A visit to Kumbhalgarh fort is a perfect day out from Udaipur, from where it is 2 hrs away. The route to Kumbhalgarh is scenic and beautiful with curved roads, villages and greenery and the fort itself is an impressive, overwhelming presence. Read on about this recent Indian addition to the World Heritage Site list.
Rajasthan is popular not only for its spectacular architectural marvels but also, its hill forts that have had a rich legacy of history, folklore, culture and tradition. Although history text books tell us about the heirlooms of the Rajasthani emperors, a little is known about their engineered masterpieces that have in so many ways helped create useful war strategies and stand even today in all their glory. The Kumbhalgarh Fort is no exception.
Regarded as the birthplace of the legendary warrior and ruler MAHARANA PRATAP SINGH and also housing THE GREAT WALL OF INDIA which is the second largest wall in the world, the Kumbhalgarh Fort stands magnificently in the Aravali Hills at 3600 ft. above the sea-level. It is thus bound to end up in the itinerary if one travels to the state of Rajasthan today. Situated at a distance of 64 kilometers in the North West of Udaipur, it is the second largest and the second most important fort of Rajasthan after the hill fort of Chittorgarh. Although the locales believe that this fort was built in the second century, historical records suggests that its building was started in the year 1443 by Maharana Azad and was funded and ruled by Rana Kumbha, the descendant of The Sisodia clan. Legends say that Rana Kumbha’s initial attempts to build the fort were fruitless. But then he consulted a spiritual mentor who suggested that a human sacrifice would be the solution to all his troubles. A devoted pilgrim offered to give his life and the construction of the fort was finally completed in 1443. According to the tourist guides of the fort,
He told Kumbha to build a temple where the head fell and the main fort where the body lay and a wall was built along the entire stretch. Another legend goes that this was built on the ruins of a palace of a Jain king, Sampranti, by the descendants of the Mauryas in the second century. However archaeological and historical evidences support the former argument.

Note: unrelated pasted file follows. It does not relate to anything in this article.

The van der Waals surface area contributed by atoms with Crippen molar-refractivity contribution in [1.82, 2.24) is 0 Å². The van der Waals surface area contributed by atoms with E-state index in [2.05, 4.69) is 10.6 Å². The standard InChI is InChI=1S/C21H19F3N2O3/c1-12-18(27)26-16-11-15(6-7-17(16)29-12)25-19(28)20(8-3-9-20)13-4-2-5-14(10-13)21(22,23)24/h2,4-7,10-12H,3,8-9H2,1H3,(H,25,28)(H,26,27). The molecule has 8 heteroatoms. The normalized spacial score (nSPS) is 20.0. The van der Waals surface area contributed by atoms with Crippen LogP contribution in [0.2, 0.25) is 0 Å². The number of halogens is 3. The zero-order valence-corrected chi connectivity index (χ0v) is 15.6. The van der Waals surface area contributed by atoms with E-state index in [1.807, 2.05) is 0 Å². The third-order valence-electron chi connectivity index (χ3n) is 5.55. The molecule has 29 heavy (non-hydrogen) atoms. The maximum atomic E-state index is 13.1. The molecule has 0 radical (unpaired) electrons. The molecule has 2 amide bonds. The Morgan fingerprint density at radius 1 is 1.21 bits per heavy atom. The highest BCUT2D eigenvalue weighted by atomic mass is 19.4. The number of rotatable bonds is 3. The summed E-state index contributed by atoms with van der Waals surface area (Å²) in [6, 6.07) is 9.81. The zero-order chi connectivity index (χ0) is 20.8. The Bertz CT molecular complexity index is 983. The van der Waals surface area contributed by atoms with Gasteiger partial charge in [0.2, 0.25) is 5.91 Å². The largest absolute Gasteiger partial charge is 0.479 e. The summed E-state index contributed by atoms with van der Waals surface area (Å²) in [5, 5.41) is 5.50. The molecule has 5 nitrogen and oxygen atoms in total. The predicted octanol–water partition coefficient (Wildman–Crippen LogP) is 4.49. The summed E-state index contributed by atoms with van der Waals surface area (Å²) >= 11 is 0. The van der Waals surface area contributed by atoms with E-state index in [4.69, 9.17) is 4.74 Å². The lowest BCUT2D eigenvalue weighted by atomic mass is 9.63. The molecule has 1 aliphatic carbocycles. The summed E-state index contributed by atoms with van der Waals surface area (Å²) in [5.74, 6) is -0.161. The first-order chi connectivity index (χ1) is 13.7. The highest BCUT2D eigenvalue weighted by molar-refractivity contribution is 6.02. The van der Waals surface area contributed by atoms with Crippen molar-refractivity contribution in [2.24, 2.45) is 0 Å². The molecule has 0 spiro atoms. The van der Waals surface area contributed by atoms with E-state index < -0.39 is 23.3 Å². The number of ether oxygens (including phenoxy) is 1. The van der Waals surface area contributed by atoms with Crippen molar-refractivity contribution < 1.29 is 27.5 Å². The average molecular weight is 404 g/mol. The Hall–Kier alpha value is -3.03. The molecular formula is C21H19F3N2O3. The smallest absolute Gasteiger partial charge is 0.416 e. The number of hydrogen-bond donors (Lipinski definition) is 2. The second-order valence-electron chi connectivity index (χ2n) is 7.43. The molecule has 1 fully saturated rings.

The fort of Kumbhalgarh is said to separate the regions of MEWAR (present day Chittorgarh and Udaipur) AND MARWAR (present day Jodhpur, Jaisalmer and Barmer).
Rana Kumbha was a prolific ruler and designer whose kingdom stretched all the way from Ranthambore to Gwalior. He is credited to have built 32 out of his 84 palaces of which the Kumbhalgarh fort is the largest, the most detailed and the strongest as it is surrounded by the 13 towering mount crests that make the fort almost impregnable.
Built on the principles of Vastu Shastra the unconquerable fort has 7 gargantuan gateways namely the Hulla Pol, Hanuman Pol, Ram Pol, Bhairava Pol, Paghra Pol, Top-khana Pol and Nimboo Pol each which has a different story to tell. For instance the entrance gates, the Ram Pol and the Vijay Pol have three stone sculptures in between them that are symbolic to three women who were buried alive there for helping a rival king to enter the fort.
Fortifications and intentional barricades, hard edged bent citadels and the firm and robust walls of the fort have made Kumbhalgarh indisputable. The grandeur of the fort is enhanced by the pools, secret alleys, columns, emergency exit doors, edifices, sacrificial altars and elegant temples. The brawny rock-hard walls of the fort are wide enough to let 10 horses bolt on the fortress wall at the same time and it has thus came to be called as THE GREAT WALL OF INDIA. The ridges of this fort wall broaden to 36 kilometers lengthwise. This wall has managed to do something even the Great Wall of China couldn’t- kept the enemies failing hopelessly to break into the kingdom. A lot of emperors from other princely states have tried to conquer Kumbhalgarh, but all attempts were futile. Only once was the Mughal King Akbar successful in laying siege to the fort in 1568 given the shortage of water. This was done with help from the combined forces of The Sultan Of Gujarat, Raja Man Singh of Amber, Raja Udai Singh. The fort was captured for a brief period. Later his son Salim too tried recapturing it but failed due to the soaring elevation of the fort.